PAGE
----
“To decide we don’t believe in something, it has to exist for us to have an opinion about it.”
The above came to me from a daughter of a friend who is an avid reader and collector of quotes and it makes perfect sense to me.
Choose something you don’t believe in and see where it takes you when you truly think about it….very interesting concept.
“In God We Trust” appears on most if not all American currency. But do we?
Trusting God completely means having faith that he knows what is best for our lives. But do we?
Surrendering to him brings freedom not bondage. But do we?
These are not just mere words but a way of life.
We all have choices. It is good to trust and surrender completely.
We all have freedom to make the right choices. But do we?
Many years ago I wrote the following piece and turned it into a poem called, Metanoia For the Modern World. It was first posted in 2014.
Are we praying for ways to redeem the world or planning ways to destruct it?
Remember Saul on the road to Damascus. God stopped him in his tracks on that hot, dusty road and struck him first with blindness and then with metanoia, a change of heart.
Saul the persecutor became Paul the saint.
God can do that in today’s world too.
World leaders need to do some soul-searching as did Saul. Are they interested in peace or is power their real agenda?
If it is a power struggle, God, as he did with Saul, will have the final say.
The world is getting a wake-up call.
Perhaps the energy spent on threats would pay better dividends if used for promoting peace.
Who is perceived to be the most powerful? Let them put that power to use constructively rather than destructively.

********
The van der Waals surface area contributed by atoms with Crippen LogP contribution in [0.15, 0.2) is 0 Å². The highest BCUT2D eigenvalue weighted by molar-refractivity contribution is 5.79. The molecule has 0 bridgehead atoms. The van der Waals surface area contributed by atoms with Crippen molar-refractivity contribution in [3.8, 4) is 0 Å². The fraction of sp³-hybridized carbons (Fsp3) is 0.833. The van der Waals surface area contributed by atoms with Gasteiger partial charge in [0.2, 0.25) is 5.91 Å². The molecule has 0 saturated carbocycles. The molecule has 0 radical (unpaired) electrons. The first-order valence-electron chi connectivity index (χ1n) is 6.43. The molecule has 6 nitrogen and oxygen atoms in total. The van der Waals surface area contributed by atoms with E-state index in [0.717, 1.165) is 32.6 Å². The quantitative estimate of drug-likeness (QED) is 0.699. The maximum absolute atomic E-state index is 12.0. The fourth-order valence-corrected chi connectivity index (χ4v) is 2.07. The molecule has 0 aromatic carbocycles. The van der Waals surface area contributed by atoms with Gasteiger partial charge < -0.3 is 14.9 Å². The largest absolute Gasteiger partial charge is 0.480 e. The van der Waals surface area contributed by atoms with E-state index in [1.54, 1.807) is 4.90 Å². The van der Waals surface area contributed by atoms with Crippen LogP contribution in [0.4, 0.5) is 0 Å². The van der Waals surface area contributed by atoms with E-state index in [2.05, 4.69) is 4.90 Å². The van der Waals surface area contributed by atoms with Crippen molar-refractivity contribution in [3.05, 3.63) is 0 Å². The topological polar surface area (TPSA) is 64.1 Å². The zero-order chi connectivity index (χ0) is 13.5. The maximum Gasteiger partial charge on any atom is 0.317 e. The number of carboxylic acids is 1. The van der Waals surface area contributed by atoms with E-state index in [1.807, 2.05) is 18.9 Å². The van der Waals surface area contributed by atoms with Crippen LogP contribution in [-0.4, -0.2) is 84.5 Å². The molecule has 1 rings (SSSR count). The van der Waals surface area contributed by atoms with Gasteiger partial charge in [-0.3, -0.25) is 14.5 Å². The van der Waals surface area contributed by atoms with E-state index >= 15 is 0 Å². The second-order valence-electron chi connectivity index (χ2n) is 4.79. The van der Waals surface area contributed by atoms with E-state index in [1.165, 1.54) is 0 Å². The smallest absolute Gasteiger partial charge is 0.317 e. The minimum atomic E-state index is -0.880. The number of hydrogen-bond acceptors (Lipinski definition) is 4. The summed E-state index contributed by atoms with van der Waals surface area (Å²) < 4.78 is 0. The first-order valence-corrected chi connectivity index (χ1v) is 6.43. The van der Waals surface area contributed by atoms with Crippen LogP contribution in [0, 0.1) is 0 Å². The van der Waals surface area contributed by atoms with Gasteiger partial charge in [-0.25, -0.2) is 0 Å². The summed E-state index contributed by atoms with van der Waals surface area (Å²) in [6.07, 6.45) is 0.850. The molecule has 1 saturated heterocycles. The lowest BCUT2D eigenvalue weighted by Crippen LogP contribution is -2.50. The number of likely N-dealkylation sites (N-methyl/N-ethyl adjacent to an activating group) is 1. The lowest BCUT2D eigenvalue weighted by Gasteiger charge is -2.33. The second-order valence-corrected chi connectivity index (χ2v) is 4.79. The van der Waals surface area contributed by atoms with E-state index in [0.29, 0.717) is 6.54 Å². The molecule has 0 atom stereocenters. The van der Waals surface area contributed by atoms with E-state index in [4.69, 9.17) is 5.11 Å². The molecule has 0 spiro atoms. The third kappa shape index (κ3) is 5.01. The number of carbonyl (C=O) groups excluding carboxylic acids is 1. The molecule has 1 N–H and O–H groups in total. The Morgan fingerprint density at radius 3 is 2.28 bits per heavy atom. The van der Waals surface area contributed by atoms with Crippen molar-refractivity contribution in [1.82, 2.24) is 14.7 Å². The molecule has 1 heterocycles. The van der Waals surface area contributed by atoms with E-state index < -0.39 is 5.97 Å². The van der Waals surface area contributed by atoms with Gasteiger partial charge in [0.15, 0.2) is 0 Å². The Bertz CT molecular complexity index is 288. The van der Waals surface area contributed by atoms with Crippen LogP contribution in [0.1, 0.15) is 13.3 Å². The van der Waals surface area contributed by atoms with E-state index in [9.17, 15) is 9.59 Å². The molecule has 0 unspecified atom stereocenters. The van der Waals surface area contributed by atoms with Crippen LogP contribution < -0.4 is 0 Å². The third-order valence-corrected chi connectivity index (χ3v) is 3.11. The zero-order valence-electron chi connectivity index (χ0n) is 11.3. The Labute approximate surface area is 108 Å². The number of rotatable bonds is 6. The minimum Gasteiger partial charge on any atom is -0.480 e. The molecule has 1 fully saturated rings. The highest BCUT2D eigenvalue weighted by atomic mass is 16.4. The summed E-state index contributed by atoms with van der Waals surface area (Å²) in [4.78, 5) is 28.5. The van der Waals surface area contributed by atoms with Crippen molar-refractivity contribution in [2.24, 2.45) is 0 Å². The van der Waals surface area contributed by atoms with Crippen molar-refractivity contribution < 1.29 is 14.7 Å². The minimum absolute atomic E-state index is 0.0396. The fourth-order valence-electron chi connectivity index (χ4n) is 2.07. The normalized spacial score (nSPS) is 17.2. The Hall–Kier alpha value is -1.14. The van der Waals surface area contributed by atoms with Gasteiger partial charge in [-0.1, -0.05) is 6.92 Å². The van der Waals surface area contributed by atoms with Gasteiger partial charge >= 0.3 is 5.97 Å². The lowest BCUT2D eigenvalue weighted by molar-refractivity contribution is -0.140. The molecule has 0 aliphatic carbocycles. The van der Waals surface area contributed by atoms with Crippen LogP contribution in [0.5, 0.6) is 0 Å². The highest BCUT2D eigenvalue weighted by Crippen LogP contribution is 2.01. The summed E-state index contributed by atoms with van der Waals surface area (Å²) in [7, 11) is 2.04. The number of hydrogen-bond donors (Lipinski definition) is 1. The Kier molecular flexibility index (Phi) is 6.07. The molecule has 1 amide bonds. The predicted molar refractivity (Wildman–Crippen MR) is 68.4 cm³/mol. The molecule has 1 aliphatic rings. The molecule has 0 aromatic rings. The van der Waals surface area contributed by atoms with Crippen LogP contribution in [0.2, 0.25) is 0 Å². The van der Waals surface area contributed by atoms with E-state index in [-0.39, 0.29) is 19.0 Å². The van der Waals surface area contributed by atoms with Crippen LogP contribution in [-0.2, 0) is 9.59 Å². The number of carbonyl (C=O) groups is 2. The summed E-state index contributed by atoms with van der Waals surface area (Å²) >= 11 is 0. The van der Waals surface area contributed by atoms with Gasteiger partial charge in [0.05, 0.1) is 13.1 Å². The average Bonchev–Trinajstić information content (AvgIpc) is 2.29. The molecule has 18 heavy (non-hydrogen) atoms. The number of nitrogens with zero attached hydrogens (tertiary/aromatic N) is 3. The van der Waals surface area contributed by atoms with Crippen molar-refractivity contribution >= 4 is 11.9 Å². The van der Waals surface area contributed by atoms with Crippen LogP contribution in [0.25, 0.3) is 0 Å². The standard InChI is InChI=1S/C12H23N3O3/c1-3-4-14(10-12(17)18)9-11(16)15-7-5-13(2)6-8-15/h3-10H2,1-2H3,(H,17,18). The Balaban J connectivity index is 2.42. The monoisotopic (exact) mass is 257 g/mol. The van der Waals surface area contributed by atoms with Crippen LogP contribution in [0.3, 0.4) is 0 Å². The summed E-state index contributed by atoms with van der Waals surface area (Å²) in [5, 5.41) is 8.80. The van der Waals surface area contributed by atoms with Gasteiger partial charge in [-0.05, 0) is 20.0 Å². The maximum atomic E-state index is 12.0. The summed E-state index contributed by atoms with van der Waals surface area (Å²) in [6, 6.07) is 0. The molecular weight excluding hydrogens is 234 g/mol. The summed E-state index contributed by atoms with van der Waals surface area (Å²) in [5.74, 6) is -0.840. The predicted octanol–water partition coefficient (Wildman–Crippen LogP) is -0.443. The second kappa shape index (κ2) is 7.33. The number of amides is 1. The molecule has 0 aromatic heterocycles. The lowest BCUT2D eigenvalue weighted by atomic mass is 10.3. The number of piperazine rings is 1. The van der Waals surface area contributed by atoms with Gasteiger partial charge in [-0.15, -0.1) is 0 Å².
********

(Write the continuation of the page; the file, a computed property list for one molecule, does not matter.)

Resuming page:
God can change the hearts of ordinary people also.
Let us each leave our own little world, the world of personal, pithy, private life and step into the big picture.
Let us all step onto the road to our own Damascus and experience metanoia.
The time has come.
However you choose to spend your weekend, take a little time out to imitate this little guy. Happy weekend.
To those of us who know about him, or better still, know him, just seeing these two words is a blessing. They fill us with hope, faith, peace, happiness, awe, expectation…
But to others, these two words are used as a curse. Why? Because they don’t know any better. They don’t realize that he was an actual man who walked the face of this earth over two thousand years ago; who was a born leader, a teacher, a philosopher, a son, a brother, a friend, miracle worker…
I prefer to believe this rather than think that people know of him and still use his name as a curse. That would not only be disrespectful, cruel, cutting, but blasphemous.
So why not use anyone’s name as a curse? There are plenty of historical names that could be used, names of people who were known as destroyers of humanity by their evil deeds. Or why not just any ordinary person’s name. Why not yours or mine?
The fact is Jesus Christ did once inhabit a place on this planet as do we today. The fact is that he does not deserve to have his name “dragged through the mud”. The fact is that he obviously has a place in our consciousness or we would not be using his name in any way.
Whether or not we believe that this man was also the Son of God, it is incumbent upon us to rethink how we utter his name.
Blessing or curse?
Now that you know…choose…
You will have many choices this weekend…as this quote says, choose well. Happy Saturday.
Yesterday I re-blogged a post, “Creating Memories” by Butch Dean. Today I want to re-emphasize some of the points Butch made because they are really memorable.
“Death has taken someone from our lives. The memories are as good as they’re going to get and there will be no more.”Read that last sentence again: “The memories are as good as they’re going to get and there will be no more.” How profound!
Butch also wrote, “We live with what we created…..we regret the rest of our life, a memory we could have changed, but didn’t.” I find this very insightful and worth thinking about, but more so, putting into practice.
“Focus on creating good memories…” Well, we don’t always do that, and why should we? The answer is in the first paragraph of Butch’s blog. “More often than not, we don’t see it until it’s too late; a memory that you’d just as soon forget has been made.”
Today’s post is perpetuated for a purpose and that is to be more aware of how we are living our lives. Are we making memories that will be a blessing to ourselves and others or are we making memories we would just as soon forget?